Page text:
Inevitably, Scarface will be compared with the near-contemporary gangster films, Little Caesar and Public Enemy, and Paul Muni with their stars Edward G. Robinson and James Cagney. What does it tell us about that era: that all three careers took off with portrayals of gang leaders? The three performances significantly differ. Robinson rises to the top by the use of a crafty intelligence as well as violence; Cagney by a type of shrewdness and personal charisma. Paul Muni&#39;s Tony Comonte is neither intelligent nor personable; his manners are crude; and at times he is almost childlike in his behavior: for instance, when he is enjoying a play and is interrupted after the second act, summoned to do another killing,and leaves a henchman behind, who can tell him later how it came out, then is delighted to hear that the &quot;guy with the collar&quot; didn&#39;t get the girl; rather, the rougher suitor. He can be described as cunning and animistic: a young wolf who eliminates any rival who stands in his way; finally the leader of the pack One can be moved by Robinson&#39;s last words, &quot;Is this the end of Little Caesar?&quot; or by Cagney&#39;s body falling through the open door of his family home, he having been killed off-screen. Comonte&#39;s death is that of a trapped or cornered animal, wordless in a beautifully staged sequence,as brutal as his life, depicted for the audience in every detail. Of the three portrayals, Muni&#39;s comes across to me as the most chilling, in its enactment of instinctive evil. How ironic that He would later win his greatest fame for his performances as Emile Zola and Louis Pasteur.

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Reviewed by Don-102 10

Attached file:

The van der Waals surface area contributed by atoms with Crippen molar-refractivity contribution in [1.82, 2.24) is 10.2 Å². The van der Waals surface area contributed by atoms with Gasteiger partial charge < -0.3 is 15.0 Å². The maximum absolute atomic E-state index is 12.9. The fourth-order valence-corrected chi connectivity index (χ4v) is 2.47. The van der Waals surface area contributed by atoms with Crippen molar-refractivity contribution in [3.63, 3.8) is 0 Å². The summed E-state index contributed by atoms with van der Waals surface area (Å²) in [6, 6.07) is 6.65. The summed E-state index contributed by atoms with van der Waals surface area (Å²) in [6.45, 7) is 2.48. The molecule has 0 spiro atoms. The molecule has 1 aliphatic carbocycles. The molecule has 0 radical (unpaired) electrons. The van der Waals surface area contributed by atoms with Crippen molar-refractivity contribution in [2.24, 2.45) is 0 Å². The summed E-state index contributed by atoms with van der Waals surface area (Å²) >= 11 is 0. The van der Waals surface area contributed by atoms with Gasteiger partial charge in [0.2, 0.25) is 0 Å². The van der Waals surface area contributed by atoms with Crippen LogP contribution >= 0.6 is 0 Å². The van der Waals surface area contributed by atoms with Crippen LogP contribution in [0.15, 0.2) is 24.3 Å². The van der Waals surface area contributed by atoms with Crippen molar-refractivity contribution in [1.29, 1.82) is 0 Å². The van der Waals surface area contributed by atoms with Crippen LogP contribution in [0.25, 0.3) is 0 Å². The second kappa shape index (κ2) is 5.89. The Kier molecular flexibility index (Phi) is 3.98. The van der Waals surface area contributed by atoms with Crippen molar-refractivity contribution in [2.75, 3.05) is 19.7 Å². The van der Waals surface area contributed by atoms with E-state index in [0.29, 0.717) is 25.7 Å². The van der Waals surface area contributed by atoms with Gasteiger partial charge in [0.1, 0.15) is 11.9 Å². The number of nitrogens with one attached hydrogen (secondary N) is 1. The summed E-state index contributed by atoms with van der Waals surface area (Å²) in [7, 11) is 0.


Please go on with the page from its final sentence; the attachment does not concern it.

The early 1930&#39;s produced a whirlwind of mobster films, commenting on the real-life problem of organized crime throughout Prohibition America. LITTLE CAESAR and PUBLIC ENEMY were the first significant films of the genre, but not until Howard Hawks tour-de-force smash, SCARFACE, did the public get to see what was going on. Hawks&#39; film came out in 1932 and has been a mainstay in filmmaker&#39;s minds and fans alike ever since. Scorsese, Coppola, and especially De Palma, have all drawn inspiration (and the &#39;83 remake) from Hawks and Ben Hecht, the picture&#39;s screenwriter. Paul Muni was loosely based on Al Capone, and SCARFACE begins with yet another message to the government telling them to get off their butts and rid the country of Tony Carmontes everywhere. I think the picture works more as brutal, realistic entertainment than moral message. In hindsight, SCARFACE made it all look fun.<br/><br/>This searing flick looks so spooky and dark, you truly get the feeling of the real &quot;underworld&quot; and how uncompromising it was and still is. Some brilliant images grace the screen: the passage of dates on a calendar by machine gun; Muni&#39;s gruesome scar; an opening murder scene done with such subtly the mere sound of Muni&#39;s whistle triggers doom; a sideshow of possible incest between &quot;Tony&quot; and his tortured sister. No joke. It appears almost blatantly in varying scenes of building jealousy and murder. Many of the elements show up in De Palma&#39;s remake, such as the sister, her relationship with Tony&#39;s best friend, and his disapproving mother. The original packs more substance into a shorter film and is clearly better than the flashy remake (which I also loved).<br/><br/>This was one of Howard Hawks&#39; 1st films and he continued to make pictures that differed so completely, one after the other. SCARFACE is his landmark film, a must-see that was considered by many to be unreleasable to the audiences of 1932. It is a predictable rise and fall portrait of a brooding goon, however the techniques and blunt force of the film make you come back for more. Watch it before the Pacino remake and see what you think. They are excellent representatives of Hollywood storytelling then and now. Keep an eye out for a svelte Boris Karloff in civilian clothing (a rarity) as a sinister enemy of the scarred one. He rolls quite a memorable strike in a bowling alley. A masterpiece of character, story, mood, and bullets flying.<br/><br/>RATING: 10 of 10